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Pupils returning to school will need significant emotional support

02 September 2020 Share

Teachers are being advised specialist help is available for pupils who are struggling to cope with going back to school, as a poll for the leading national children’s charity suggests hundreds of thousands of children could refuse to go while others feel nervous, upset and scared.

Barnardo’s says there is a ‘trauma gap’ between some classmates who may cope well with the return to the classroom and others who may have not been previously vulnerable but are now struggling to cope because of the effects of Covid-19 and the lockdown.

The BBC reported on this very situation in Scotland on 1st September.

Teachers who notice any of their pupils are having difficulties can get help through the England-wide See, Hear, Respond Partnership, which is led by Barnardo’s. 

It is funded by the Department for Education and was set up to support those who have become vulnerable throughout the coronavirus pandemic. 

The partnership includes Action for Children, The Children’s Society and 55 local charities.

The helpline - 0800 157 7015 - is open Monday-Friday from 9am-9pm and at weekends from 10am-6pm. 

Professionals can refer children and young people at www.barnardos.org.uk/see-hear-respond.  

Children, young people, carers and parents can find support at www.barnardos.org.uk/c19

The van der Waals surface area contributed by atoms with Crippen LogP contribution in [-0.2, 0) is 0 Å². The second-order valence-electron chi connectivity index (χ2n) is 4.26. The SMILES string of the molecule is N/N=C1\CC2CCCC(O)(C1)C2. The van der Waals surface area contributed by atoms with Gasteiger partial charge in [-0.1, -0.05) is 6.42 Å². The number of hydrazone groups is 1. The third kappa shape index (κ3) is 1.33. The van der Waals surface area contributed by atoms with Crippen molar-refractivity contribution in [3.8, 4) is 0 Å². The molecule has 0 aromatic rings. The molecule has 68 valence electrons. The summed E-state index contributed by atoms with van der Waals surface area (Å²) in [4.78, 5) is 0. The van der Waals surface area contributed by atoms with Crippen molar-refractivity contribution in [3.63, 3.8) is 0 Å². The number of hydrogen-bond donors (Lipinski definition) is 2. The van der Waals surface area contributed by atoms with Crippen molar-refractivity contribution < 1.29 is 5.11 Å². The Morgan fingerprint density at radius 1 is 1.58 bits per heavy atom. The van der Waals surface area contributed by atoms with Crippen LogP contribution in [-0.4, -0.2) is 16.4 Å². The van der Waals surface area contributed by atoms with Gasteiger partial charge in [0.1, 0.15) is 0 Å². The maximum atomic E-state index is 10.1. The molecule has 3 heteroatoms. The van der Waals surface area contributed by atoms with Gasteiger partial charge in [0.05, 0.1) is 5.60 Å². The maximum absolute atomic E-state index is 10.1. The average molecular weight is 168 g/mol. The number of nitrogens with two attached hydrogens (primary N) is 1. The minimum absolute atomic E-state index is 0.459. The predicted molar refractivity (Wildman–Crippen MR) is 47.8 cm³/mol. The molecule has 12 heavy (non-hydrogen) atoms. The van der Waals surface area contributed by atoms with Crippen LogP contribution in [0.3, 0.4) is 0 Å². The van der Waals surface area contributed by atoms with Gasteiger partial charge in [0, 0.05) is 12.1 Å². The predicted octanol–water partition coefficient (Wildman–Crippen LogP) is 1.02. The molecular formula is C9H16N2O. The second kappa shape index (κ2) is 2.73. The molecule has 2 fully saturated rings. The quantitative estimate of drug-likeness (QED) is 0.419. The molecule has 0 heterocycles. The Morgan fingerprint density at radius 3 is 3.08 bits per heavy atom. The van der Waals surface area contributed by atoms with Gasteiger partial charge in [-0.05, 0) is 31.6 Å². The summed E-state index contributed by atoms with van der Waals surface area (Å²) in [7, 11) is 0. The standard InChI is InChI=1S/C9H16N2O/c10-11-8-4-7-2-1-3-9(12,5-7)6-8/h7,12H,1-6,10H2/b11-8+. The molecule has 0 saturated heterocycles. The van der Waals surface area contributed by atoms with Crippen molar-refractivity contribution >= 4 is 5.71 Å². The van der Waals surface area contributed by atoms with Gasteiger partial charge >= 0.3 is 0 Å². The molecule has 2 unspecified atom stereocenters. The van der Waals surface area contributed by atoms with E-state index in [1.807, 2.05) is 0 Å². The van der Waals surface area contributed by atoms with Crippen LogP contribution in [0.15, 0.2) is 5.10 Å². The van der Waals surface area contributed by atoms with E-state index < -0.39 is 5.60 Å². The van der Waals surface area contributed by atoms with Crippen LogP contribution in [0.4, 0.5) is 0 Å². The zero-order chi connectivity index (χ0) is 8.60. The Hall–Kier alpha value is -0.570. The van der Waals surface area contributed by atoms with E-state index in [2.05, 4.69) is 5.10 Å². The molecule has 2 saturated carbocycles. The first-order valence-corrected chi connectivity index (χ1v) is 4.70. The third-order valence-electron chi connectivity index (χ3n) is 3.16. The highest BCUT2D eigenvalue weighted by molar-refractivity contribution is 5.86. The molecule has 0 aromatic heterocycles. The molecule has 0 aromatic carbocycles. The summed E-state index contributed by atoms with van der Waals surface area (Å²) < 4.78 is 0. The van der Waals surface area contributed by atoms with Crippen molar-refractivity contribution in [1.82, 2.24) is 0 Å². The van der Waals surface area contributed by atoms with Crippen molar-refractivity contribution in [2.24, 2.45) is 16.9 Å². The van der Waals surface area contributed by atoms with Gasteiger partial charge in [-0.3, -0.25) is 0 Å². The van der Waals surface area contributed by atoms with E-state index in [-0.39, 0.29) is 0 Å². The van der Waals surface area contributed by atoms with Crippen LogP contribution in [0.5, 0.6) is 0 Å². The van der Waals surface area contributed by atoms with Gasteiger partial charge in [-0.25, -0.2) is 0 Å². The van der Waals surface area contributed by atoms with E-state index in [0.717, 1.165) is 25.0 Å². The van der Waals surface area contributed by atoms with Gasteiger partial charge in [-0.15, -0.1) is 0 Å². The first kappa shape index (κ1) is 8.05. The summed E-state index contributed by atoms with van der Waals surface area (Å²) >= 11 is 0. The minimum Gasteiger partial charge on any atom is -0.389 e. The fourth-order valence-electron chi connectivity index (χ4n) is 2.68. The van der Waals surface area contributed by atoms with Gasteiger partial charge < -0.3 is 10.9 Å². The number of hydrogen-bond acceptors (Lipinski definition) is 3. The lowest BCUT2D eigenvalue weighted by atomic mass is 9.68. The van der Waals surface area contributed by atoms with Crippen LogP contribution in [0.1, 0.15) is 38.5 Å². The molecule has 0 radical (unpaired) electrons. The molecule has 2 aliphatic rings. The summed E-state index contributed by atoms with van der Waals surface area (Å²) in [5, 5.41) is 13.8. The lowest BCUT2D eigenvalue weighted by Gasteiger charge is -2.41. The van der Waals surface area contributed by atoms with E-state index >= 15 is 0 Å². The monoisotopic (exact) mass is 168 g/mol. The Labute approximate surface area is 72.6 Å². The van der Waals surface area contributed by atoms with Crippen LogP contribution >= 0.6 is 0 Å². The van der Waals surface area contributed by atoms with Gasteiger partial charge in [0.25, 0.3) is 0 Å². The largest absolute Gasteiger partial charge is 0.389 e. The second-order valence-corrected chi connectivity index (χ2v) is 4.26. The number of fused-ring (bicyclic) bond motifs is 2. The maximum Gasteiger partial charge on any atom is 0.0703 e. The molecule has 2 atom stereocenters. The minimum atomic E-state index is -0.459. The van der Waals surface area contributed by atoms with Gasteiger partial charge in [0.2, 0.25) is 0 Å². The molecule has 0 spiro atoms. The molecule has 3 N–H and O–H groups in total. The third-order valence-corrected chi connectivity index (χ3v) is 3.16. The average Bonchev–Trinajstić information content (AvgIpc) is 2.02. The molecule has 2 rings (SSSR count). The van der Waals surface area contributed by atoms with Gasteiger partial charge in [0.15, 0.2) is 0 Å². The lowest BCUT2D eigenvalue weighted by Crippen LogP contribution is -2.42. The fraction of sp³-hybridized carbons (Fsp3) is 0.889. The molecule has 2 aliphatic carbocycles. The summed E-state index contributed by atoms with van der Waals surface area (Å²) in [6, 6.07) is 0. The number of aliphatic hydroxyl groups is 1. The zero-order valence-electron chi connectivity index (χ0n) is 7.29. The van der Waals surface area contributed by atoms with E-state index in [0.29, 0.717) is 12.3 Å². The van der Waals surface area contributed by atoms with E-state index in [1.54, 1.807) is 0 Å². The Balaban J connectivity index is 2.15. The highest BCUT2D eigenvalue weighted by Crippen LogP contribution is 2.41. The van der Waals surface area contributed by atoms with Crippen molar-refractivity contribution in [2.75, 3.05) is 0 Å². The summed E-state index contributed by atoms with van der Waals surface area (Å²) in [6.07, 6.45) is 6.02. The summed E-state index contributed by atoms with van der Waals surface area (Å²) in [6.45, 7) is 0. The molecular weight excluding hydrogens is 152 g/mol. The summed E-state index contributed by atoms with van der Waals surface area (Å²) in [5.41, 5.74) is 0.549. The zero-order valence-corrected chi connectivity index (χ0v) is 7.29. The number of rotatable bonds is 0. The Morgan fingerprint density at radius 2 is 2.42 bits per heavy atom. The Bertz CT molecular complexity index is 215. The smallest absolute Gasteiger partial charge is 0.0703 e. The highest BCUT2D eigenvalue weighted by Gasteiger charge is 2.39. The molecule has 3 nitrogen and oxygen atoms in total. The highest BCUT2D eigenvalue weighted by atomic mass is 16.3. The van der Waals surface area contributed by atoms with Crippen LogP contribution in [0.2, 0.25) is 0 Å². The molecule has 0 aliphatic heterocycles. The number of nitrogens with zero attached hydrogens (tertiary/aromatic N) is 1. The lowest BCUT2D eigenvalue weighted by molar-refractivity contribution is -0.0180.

For more details see the Press Release here

For school library staff the SLA have produced a wealth of support to pass onto pupils and school staff.

Wellbeing through Reading enables schools to gather the data you need to make informed choices about interventions and activities, including for pupils’ reading and well-being. Details here 

We have a new publication which includes sections on how to build up self-confidence, improve wellbeing and mindfulness. Information here and a few questions answered about the publication. 

Members are able to watch again the webinar with the National Literacy Trust’s research into the link between wellbeing and reading here as well as the webinar on Summer Reading helping our mind set.

We have top tips to help 

Plus booklists for suggestions of resources for different ages, including perhaps engaging some of your school staff who may appreciate the crossover books on the YA list?